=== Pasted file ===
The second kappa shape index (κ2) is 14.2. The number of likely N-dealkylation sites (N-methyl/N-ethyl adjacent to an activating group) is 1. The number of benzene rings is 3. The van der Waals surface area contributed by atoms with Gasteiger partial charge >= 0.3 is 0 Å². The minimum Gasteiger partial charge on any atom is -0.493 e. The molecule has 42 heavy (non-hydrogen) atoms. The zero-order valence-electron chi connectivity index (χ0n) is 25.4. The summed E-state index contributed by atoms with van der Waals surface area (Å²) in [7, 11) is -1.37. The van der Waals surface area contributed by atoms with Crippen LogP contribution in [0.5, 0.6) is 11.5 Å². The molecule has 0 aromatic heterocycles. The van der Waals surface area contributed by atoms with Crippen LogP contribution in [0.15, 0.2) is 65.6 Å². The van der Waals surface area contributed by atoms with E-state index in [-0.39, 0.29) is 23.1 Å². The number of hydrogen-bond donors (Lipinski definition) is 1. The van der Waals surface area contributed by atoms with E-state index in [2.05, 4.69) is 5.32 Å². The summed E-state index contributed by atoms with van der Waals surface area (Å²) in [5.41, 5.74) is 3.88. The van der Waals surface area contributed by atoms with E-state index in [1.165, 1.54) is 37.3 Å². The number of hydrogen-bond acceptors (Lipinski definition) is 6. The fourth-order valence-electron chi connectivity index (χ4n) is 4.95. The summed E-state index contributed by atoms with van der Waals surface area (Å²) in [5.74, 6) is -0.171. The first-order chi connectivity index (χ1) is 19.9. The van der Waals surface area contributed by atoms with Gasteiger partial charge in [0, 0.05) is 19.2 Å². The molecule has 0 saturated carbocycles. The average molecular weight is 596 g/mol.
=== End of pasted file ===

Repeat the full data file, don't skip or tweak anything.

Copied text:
The second kappa shape index (κ2) is 14.2. The number of likely N-dealkylation sites (N-methyl/N-ethyl adjacent to an activating group) is 1. The number of benzene rings is 3. The van der Waals surface area contributed by atoms with Gasteiger partial charge >= 0.3 is 0 Å². The minimum Gasteiger partial charge on any atom is -0.493 e. The molecule has 42 heavy (non-hydrogen) atoms. The zero-order valence-electron chi connectivity index (χ0n) is 25.4. The summed E-state index contributed by atoms with van der Waals surface area (Å²) in [7, 11) is -1.37. The van der Waals surface area contributed by atoms with Crippen LogP contribution in [0.5, 0.6) is 11.5 Å². The molecule has 0 aromatic heterocycles. The van der Waals surface area contributed by atoms with Crippen LogP contribution in [0.15, 0.2) is 65.6 Å². The van der Waals surface area contributed by atoms with E-state index in [-0.39, 0.29) is 23.1 Å². The number of hydrogen-bond donors (Lipinski definition) is 1. The van der Waals surface area contributed by atoms with E-state index in [2.05, 4.69) is 5.32 Å². The summed E-state index contributed by atoms with van der Waals surface area (Å²) in [5.41, 5.74) is 3.88. The van der Waals surface area contributed by atoms with E-state index in [1.165, 1.54) is 37.3 Å². The number of hydrogen-bond acceptors (Lipinski definition) is 6. The fourth-order valence-electron chi connectivity index (χ4n) is 4.95. The summed E-state index contributed by atoms with van der Waals surface area (Å²) in [5.74, 6) is -0.171. The first-order chi connectivity index (χ1) is 19.9. The van der Waals surface area contributed by atoms with Gasteiger partial charge in [0, 0.05) is 19.2 Å². The molecule has 0 saturated carbocycles. The average molecular weight is 596 g/mol.